The big take-away for me is that we in Europe are blessed with relatively benign crawly creatures whereas Africa is plagued by nasty, aggressive and invasive critters and an adverse climate. I prefer not to live in a country where books will rot away in no time. Greene learned this too and later stayed in beautiful decadent Capri where he was at liberty to enjoy his vices. ( )
  jcbrunner | Sep 27, 2015 |
  jll1976 | Nov 13, 2014 |
From a modern viewpoint, it's difficult to penetrate the thinking of a period when the African interior was still (to some extent) black on contemporary maps, and when an enlightened understanding of multiculturalism was not the norm. So Greene trekking through the jungles of Liberia, clearly not enjoying the process, and finding it difficult to understand what propels himself through it, is, I think, a bit of a tackle for the modern reader. Greene is much more at ease with the trappings of civilization, something which is clear in the descriptions of local, national and international politics in the book. At any rate, the book is an interesting depiction of a moment in time, and definitely a worthwhile read. ( )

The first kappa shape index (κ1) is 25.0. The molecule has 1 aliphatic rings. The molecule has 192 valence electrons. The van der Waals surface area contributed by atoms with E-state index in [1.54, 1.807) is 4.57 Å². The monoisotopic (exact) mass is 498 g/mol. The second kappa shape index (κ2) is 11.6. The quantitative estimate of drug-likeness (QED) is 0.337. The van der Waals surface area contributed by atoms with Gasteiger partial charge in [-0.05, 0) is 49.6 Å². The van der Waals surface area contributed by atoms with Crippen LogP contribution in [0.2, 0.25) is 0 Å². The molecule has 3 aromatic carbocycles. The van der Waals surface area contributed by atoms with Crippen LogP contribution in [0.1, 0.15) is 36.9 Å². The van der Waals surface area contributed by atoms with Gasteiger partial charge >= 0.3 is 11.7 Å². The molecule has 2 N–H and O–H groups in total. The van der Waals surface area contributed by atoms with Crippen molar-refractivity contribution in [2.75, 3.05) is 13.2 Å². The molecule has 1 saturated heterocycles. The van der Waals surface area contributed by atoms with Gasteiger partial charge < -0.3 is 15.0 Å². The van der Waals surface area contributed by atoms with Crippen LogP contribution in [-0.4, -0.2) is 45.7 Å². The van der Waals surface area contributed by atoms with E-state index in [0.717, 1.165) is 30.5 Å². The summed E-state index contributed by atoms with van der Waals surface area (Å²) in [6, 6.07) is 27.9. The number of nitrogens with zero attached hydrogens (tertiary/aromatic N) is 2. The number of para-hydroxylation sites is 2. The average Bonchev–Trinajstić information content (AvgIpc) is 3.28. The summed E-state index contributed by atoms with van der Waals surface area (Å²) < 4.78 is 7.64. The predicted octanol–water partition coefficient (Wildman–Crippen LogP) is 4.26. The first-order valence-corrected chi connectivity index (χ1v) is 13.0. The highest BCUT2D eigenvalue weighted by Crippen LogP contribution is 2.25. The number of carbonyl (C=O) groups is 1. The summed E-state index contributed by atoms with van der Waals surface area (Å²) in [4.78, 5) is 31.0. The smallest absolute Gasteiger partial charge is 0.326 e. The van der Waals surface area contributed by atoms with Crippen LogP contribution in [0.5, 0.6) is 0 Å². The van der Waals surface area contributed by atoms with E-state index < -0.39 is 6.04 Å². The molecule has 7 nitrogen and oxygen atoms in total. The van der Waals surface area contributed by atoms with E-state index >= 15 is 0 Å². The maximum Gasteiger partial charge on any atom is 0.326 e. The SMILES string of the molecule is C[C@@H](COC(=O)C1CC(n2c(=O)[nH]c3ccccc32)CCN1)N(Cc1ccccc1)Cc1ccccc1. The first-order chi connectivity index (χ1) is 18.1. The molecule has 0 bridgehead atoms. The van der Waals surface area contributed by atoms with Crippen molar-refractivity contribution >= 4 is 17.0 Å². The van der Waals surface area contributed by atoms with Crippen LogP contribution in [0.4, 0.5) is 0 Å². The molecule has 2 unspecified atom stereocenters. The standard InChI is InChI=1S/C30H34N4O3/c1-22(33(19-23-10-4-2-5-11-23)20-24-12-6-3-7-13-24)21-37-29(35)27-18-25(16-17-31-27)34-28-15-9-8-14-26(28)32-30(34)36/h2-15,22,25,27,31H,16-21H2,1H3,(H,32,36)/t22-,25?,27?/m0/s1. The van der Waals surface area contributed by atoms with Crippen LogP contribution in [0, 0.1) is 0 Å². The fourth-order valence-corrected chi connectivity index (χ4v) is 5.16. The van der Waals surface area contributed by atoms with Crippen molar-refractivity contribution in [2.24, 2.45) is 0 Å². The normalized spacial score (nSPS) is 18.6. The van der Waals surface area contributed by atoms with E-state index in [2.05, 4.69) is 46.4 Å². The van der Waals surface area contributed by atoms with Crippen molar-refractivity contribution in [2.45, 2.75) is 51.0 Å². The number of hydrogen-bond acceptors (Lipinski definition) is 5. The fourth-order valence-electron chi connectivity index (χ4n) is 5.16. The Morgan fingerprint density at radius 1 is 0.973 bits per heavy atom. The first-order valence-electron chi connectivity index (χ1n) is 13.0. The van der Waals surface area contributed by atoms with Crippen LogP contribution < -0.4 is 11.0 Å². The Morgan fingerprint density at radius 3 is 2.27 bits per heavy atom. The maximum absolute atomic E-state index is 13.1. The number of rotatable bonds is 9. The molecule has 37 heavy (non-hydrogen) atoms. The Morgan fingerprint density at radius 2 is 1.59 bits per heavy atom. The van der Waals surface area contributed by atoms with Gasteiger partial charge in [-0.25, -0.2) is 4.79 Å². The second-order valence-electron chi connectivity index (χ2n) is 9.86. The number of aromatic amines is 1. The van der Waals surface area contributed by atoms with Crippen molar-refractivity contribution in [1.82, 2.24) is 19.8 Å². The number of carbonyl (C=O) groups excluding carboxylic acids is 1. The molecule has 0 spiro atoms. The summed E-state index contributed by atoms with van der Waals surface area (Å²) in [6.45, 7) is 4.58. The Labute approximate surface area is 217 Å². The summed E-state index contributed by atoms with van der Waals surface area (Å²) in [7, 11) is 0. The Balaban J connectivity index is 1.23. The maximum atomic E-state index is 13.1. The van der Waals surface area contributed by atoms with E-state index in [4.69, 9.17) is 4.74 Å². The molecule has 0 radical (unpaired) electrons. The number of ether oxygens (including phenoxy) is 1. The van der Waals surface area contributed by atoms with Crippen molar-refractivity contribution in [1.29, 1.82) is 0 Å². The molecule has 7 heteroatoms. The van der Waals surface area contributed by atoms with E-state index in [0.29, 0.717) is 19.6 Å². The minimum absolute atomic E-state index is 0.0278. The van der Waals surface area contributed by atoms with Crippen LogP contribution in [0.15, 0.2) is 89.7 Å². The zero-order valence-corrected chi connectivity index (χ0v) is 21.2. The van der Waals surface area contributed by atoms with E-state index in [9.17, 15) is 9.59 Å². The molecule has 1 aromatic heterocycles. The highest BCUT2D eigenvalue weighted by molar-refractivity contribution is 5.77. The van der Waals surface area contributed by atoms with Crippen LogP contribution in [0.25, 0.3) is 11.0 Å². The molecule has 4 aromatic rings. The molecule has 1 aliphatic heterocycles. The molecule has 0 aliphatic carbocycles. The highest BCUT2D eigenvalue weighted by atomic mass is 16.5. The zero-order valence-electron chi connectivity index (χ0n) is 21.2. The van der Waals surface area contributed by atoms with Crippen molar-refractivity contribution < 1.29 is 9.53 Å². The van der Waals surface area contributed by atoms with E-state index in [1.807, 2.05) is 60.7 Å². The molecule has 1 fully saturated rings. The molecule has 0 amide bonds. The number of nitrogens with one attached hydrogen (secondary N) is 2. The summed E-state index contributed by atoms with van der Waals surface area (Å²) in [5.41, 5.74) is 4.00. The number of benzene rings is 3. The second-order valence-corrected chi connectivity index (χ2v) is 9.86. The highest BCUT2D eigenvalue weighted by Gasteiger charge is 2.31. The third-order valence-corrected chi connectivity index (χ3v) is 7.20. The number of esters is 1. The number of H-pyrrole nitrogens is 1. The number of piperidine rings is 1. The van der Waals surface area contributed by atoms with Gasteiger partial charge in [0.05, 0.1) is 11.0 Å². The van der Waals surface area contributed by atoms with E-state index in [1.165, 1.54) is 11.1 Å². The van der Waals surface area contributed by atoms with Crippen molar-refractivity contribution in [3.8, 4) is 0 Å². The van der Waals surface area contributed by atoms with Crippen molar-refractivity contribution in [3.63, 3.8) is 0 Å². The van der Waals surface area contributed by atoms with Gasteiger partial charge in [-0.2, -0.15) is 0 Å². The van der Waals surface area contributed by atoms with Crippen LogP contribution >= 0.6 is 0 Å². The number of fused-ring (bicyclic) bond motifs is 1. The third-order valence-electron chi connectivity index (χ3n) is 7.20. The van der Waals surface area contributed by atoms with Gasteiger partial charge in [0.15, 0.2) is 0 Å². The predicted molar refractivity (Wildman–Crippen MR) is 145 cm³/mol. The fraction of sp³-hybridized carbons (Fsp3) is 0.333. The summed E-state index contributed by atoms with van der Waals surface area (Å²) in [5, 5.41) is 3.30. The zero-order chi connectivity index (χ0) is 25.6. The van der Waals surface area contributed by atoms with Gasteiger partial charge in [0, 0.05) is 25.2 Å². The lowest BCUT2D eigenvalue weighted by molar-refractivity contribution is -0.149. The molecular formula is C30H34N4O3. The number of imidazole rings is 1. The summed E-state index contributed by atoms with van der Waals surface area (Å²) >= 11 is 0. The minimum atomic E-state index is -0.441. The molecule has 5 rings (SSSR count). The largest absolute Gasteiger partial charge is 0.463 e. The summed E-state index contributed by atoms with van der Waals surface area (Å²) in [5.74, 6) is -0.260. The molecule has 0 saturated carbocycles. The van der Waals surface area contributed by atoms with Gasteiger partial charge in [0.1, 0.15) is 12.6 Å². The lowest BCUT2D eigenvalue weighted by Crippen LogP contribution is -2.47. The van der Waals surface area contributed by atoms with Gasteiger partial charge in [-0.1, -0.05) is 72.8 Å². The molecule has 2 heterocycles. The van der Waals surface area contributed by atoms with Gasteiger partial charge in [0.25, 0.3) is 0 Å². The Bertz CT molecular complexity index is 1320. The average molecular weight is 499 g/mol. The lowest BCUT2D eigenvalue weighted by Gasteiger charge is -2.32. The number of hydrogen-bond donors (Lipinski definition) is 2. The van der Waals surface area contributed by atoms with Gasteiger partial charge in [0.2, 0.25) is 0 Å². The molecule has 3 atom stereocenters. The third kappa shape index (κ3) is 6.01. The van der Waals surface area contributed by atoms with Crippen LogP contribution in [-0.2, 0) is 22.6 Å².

klai | Oct 9, 2010 |
Another of the "100 greatest adventure books" that I found it impossible to get through -- I abandoned Greene's book when I was three-quarters of the way through after realizing it wouldn't get much better.

I found Greene's general attitude toward those he met on his walk across Liberia and his treatment of his porters to be really irritating. Nothing much of interest happens on his walk across the country either. A grating narrator and a tepid account of what should have been a grand adventure helps make this book extremely dull. ( )
  amerynth | Jun 21, 2010 |
Showing 1-5 of 8 (next | show all)
And this is where the book inspires. Back in 2003, reading of Greene's own troubles in Liberia, gave me a degree of comfort as I struggled to make sense of a chaotic region. They made me consider the prejudices that I, as a white outsider, might seek to project not just on to Liberia but wider Africa as well. Each time I read 'Journey Without Maps', I take something new from the experience: truly the hallmark of the best writing.